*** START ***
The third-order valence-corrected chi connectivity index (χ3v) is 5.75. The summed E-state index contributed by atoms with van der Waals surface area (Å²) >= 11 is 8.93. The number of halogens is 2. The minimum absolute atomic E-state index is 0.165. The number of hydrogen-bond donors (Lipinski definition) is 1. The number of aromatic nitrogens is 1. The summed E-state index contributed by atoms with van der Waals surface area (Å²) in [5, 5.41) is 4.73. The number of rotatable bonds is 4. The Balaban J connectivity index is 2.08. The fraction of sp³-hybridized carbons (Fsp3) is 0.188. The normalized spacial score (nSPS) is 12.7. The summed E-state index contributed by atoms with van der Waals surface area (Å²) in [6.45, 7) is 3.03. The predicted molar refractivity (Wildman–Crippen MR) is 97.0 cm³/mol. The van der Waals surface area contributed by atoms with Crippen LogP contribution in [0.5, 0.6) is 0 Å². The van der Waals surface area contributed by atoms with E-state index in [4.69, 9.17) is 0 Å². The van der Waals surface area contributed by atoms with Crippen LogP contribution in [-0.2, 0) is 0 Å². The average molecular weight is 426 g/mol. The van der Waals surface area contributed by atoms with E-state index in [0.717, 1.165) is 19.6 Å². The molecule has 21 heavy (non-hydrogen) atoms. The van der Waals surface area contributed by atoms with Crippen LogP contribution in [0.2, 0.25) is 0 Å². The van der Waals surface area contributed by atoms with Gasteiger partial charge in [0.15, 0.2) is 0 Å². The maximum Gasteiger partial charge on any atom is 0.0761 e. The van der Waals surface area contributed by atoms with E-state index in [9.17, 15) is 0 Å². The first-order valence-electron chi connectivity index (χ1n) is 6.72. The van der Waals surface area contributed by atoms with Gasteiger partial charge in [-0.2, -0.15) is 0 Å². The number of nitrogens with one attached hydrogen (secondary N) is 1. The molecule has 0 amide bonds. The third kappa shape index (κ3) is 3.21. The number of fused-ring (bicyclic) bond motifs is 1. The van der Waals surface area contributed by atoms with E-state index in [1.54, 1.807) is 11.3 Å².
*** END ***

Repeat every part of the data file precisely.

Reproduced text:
The third-order valence-corrected chi connectivity index (χ3v) is 5.75. The summed E-state index contributed by atoms with van der Waals surface area (Å²) >= 11 is 8.93. The number of halogens is 2. The minimum absolute atomic E-state index is 0.165. The number of hydrogen-bond donors (Lipinski definition) is 1. The number of aromatic nitrogens is 1. The summed E-state index contributed by atoms with van der Waals surface area (Å²) in [5, 5.41) is 4.73. The number of rotatable bonds is 4. The Balaban J connectivity index is 2.08. The fraction of sp³-hybridized carbons (Fsp3) is 0.188. The normalized spacial score (nSPS) is 12.7. The summed E-state index contributed by atoms with van der Waals surface area (Å²) in [6.45, 7) is 3.03. The predicted molar refractivity (Wildman–Crippen MR) is 97.0 cm³/mol. The van der Waals surface area contributed by atoms with Crippen LogP contribution in [0.5, 0.6) is 0 Å². The van der Waals surface area contributed by atoms with E-state index in [4.69, 9.17) is 0 Å². The van der Waals surface area contributed by atoms with Crippen LogP contribution in [-0.2, 0) is 0 Å². The average molecular weight is 426 g/mol. The van der Waals surface area contributed by atoms with E-state index in [0.717, 1.165) is 19.6 Å². The molecule has 21 heavy (non-hydrogen) atoms. The van der Waals surface area contributed by atoms with Crippen LogP contribution in [0.2, 0.25) is 0 Å². The van der Waals surface area contributed by atoms with Gasteiger partial charge in [0.15, 0.2) is 0 Å². The maximum Gasteiger partial charge on any atom is 0.0761 e. The van der Waals surface area contributed by atoms with E-state index in [9.17, 15) is 0 Å². The first-order valence-electron chi connectivity index (χ1n) is 6.72. The van der Waals surface area contributed by atoms with Gasteiger partial charge in [-0.2, -0.15) is 0 Å². The number of nitrogens with one attached hydrogen (secondary N) is 1. The molecule has 0 amide bonds. The third kappa shape index (κ3) is 3.21. The number of fused-ring (bicyclic) bond motifs is 1. The van der Waals surface area contributed by atoms with E-state index in [1.54, 1.807) is 11.3 Å².